Disclaimer: This is sponsored content. All opinions and views are of UCHealth and does not reflect the same of KOAA.
In this Your Healthy Family, as part of Breast Cancer Awareness Month, we're talking about dense breast tissue and the challenges it presents to catching breast cancer early. It’s a topic that got national attention in recent weeks when Katie Couric announced she had been diagnosed with breast cancer.
I sat down with Dr. Olga Mengin, a board-certified radiologist and the medical director of breast imaging for UCHealth Memorial in Colorado Springs who is also fellowship trained in breast imaging, to talk about the challenges dense breast tissue presents.
Dr. Mengin says, “First I'd like to talk about Katie Couric. Whenever we have a celebrity that brings a personal story that people can associate with, it's wonderful because it brings awareness. I think it also helps people feel more comfortable with the whole process. It makes it easier for people to talk about it, and that is good. I for one am extremely grateful to her for sharing this extremely personal story with everyone because we all benefit from it. I'm sure there are women out there getting screening mammograms because of her story. Katie Couric talks about getting screening mammograms; she is wonderful. She follows all our guidelines. She gets a mammogram every year and she also has dense breast tissue, so she gets some additional screening.”
So how exactly does dense breast tissue make finding lumps more difficult - both for women doing a self-exam and medical professionals?
Dr. Mengin explains: “I'm going to use my hand as an example. Let's say that a woman doesn’t have dense breast tissue, so her tissue is like my fingers and you can see through the gaps between my fingers. Let's say there is a leaf that represents breast cancer; If I put the leaf between my fingers, we can see it. If the leaf is small cancer and we put it behind the palm of our hand, that leaf needs to become bigger before we can see it. That's sort of the analogy that we use between the dense breast tissue and non-dense breast tissue. Dense tissue has what we call a masking effect.”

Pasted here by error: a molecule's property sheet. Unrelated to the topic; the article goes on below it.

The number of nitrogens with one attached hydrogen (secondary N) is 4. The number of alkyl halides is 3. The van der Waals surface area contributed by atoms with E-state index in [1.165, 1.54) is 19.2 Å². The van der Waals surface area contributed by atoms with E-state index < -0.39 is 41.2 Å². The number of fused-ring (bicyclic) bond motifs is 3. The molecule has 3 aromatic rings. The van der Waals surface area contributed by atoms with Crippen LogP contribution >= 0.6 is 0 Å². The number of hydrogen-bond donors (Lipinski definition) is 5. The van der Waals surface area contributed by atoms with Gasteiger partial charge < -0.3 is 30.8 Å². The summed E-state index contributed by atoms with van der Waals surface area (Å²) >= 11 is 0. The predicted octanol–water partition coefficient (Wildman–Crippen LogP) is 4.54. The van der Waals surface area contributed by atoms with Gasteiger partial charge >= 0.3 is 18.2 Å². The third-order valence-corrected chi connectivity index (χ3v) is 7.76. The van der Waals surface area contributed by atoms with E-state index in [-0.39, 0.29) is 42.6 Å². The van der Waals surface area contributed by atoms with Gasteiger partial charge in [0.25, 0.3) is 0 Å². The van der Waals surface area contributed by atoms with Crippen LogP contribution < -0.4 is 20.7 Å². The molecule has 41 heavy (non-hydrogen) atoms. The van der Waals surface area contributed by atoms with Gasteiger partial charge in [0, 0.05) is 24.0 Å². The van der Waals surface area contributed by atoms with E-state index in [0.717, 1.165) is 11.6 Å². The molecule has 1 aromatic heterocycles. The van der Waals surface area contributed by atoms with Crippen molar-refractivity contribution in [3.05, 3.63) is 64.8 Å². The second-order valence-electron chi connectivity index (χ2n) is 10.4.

Dr. Mengin also says dense breast tissue is one of the reasons 3D mammography is becoming more and more common.
“When we see dense breast tissue we want to do something extra. One of the extra things that we do is 3D mammograms. Those make an enormous difference in our ability to diagnose cancer. A 3D mammogram is actually beneficial for all women, not just women with dense breast tissue. All women are recommended to have 3D mammograms so we're able to scroll through that tissue with lots of little images throughout the breast, not just one single image of the breast tissue compressed. It allows us to look through dense tissue and look for breast cancer.”
In Colorado, medical professionals are now required by law to notify women when it's discovered they have dense breast tissue.
Dr. Mengin says: “There are now 38 states that have created a dense breast notification law of some sort. In Colorado, the law says we have to provide notification to any woman if we discover she has dense breast tissue. If a woman has dense breast tissue, we will need to send her a letter with the notification that you do have dense breast tissue and exactly what that means in layman's terms.”
In our next story, Dr. Mengin will address fears and concerns women may have about mammograms in general, she’ll explain what a thermogram is and also talk about the very low-dose radiation exposure someone gets specifically from a mammogram.
UCHealth is a proud sponsor of Your Healthy Family